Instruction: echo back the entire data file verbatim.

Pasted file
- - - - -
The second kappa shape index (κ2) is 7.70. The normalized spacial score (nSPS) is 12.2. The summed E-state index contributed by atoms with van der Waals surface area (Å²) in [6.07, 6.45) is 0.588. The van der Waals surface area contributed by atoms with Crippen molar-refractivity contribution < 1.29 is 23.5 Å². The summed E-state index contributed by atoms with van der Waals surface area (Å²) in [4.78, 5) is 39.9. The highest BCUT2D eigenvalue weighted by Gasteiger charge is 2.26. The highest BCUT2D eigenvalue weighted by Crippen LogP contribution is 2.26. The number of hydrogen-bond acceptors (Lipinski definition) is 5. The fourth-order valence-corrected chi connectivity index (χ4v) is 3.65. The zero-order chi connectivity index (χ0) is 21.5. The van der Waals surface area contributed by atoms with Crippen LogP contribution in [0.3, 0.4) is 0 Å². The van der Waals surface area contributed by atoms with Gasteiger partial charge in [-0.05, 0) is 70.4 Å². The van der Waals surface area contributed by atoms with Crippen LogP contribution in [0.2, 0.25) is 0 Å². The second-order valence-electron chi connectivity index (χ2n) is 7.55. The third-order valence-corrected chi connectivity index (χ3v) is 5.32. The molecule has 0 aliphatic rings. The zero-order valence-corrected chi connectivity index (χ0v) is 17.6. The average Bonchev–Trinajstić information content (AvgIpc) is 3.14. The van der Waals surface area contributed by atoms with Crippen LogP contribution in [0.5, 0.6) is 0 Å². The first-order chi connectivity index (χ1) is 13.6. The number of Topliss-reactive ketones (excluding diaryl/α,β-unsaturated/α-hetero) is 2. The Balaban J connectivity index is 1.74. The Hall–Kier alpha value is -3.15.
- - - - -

The second kappa shape index (κ2) is 7.70. The normalized spacial score (nSPS) is 12.2. The summed E-state index contributed by atoms with van der Waals surface area (Å²) in [6.07, 6.45) is 0.588. The van der Waals surface area contributed by atoms with Crippen molar-refractivity contribution < 1.29 is 23.5 Å². The summed E-state index contributed by atoms with van der Waals surface area (Å²) in [4.78, 5) is 39.9. The highest BCUT2D eigenvalue weighted by Gasteiger charge is 2.26. The highest BCUT2D eigenvalue weighted by Crippen LogP contribution is 2.26. The number of hydrogen-bond acceptors (Lipinski definition) is 5. The fourth-order valence-corrected chi connectivity index (χ4v) is 3.65. The zero-order chi connectivity index (χ0) is 21.5. The van der Waals surface area contributed by atoms with Crippen LogP contribution in [0.3, 0.4) is 0 Å². The van der Waals surface area contributed by atoms with Gasteiger partial charge in [-0.05, 0) is 70.4 Å². The van der Waals surface area contributed by atoms with Crippen LogP contribution in [0.2, 0.25) is 0 Å². The second-order valence-electron chi connectivity index (χ2n) is 7.55. The third-order valence-corrected chi connectivity index (χ3v) is 5.32. The molecule has 0 aliphatic rings. The zero-order valence-corrected chi connectivity index (χ0v) is 17.6. The average Bonchev–Trinajstić information content (AvgIpc) is 3.14. The van der Waals surface area contributed by atoms with Crippen LogP contribution in [0.5, 0.6) is 0 Å². The first-order chi connectivity index (χ1) is 13.6. The number of Topliss-reactive ketones (excluding diaryl/α,β-unsaturated/α-hetero) is 2. The Balaban J connectivity index is 1.74. The Hall–Kier alpha value is -3.15.